‘Caner-Medley’s Corner’- The long trip back from injury

For the second edition of “Caner-Medley’s Corner,” Nik tells us what it’s like coming back from an injury to a team on which he has taken a leadership role. He also gives us a glimpse into the nervousness and “jitters” that he still gets before playing, even after more than a decade of playing elite level basketball:
“Back At It:
How long does it take to get to Russia??!!”
I think I heard that question 20 times when I was recently at home getting rehab on my back from two fractured transverse process bones.
Let me tell you like this… I left out of Boston and took a 9 hour flight to Istanbul, had a 4 hour layover, followed by a 5 hour flight to my temporary hometown of Astana.
I arrived at 4 am to a text message from my coach telling me to get some rest and come in for some light shooting to sweat out the long trip in the evening.

One thing I take pride in from my roots of being from Maine where we value hard work and excuse-free living is embodying those traits.

Caner-Medley driving the lane.

Caner-Medley driving the lane.

I sent a text back to my coach saying I had the last 7 weeks to rest I’ll be there at 10am. He replied with a laugh, knowing how I operate, and said, “great to have you back!”
It was really cool for me when I came in and saw my teammates. I have taken the leadership role with this group and at times that means I have to dig up in their comfort zone and tell them things that may not be dinner table talk.
With that being said, the reception I got from them made me feel really good, they seemed genuinely excited to have me back and that type of respect means the world to me.
The first few days back on the court have been a step by step process. I missed a total of 2 months, and although I trained hard with my guy Andy Barris at PHIT360, getting back into 5 on 5 is a different ball game.
It will take me a few weeks to get my legs under me and find a game speed rhythm.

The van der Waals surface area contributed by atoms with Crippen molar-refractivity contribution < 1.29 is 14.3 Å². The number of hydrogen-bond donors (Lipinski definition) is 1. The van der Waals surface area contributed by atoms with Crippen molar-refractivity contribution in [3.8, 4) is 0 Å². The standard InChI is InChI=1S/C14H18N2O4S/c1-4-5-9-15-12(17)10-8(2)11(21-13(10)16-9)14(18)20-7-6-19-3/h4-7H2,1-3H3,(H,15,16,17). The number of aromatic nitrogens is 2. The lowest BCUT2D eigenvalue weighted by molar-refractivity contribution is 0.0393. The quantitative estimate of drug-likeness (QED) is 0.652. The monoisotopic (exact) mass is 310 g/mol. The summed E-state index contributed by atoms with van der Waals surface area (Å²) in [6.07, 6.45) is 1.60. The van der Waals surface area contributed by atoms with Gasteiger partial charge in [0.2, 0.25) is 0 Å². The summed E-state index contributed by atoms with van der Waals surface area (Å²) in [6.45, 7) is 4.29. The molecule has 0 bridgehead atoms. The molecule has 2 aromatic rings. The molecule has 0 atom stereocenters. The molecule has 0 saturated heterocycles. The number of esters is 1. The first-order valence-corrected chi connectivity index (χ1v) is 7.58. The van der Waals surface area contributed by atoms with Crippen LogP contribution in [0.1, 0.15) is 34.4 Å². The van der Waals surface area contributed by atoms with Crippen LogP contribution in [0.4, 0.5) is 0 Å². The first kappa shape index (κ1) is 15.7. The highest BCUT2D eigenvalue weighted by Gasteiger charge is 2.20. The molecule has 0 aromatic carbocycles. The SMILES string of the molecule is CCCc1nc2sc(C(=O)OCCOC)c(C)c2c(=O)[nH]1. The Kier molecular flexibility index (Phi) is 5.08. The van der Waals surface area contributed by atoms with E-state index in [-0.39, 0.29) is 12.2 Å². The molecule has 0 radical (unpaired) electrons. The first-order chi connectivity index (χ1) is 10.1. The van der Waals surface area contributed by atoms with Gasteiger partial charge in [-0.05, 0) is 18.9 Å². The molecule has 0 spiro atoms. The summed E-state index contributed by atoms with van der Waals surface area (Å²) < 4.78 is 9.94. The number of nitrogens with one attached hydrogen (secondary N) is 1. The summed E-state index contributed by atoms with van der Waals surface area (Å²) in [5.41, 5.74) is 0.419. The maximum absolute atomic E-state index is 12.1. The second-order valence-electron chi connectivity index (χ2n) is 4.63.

The coaching staff here is relatively common sense oriented which isn’t always the case playing overseas. There are some coaches that would have wanted me to play a game straight off the plane, but they started me this week with 1 on 1 drills and slowly building up to 3 on 3, ect.
Today, (friday) will be my first day joining the team in a regular 5 on 5 typical in-season practice.
We generally practice for around 90 mins, mixing drills with opponent scouting 5 on 5, and scrimmage working on our sets. I’m really excited to get back in the mix.

It’s funny, I have been playing at a really high level for over 10 years since I went to University of Maryland, and I love this game so much that I still get first date jitters when I get back on the court after being away.

Nik Caner-Medley at the University of Maryland.

Nik Caner-Medley at the University of Maryland.

I was up at 7 am with wiggle feet in the bed, and we don’t practice until 5 tonight.
My goal is to play in our game this coming Tuesday. It is an important game for us in the Eurochallenge, which is a composition of some of the top teams in Europe.
I am cautiously optimistic, understanding that I may not be “ready”, but you better believe when I step on that court I’ll be at least mentally ready to do what I can do to help us get the “W”.
The trainers are telling me to wait until after Christmas to return, I wish them luck with that one! Haha.
Until next week, keep me in your prayers, I have always used the love and support from you, my friends and family to drive me in a way words can’t explain! Thank you!!”
Once Nik returns to the court, we’ll have some full game films to share, but for now here are some highlights from Astana’s game against Enisey on Dec. 6:
Chris Shorr

About Chris Shorr

Chris is a sixth generation Portlander who loves all things Maine. He has worked with mentally ill and marginalized adults at a Portland non-profit, on a lobster boat in Casco Bay, at several high-end Portland restaurants, and at a local meat packing plant. He also ran for Portland City Council in 2013, wrote a weekly column in the now defunct Portland Daily Sun, and currently writes a weekly column in The Portland Phoenix.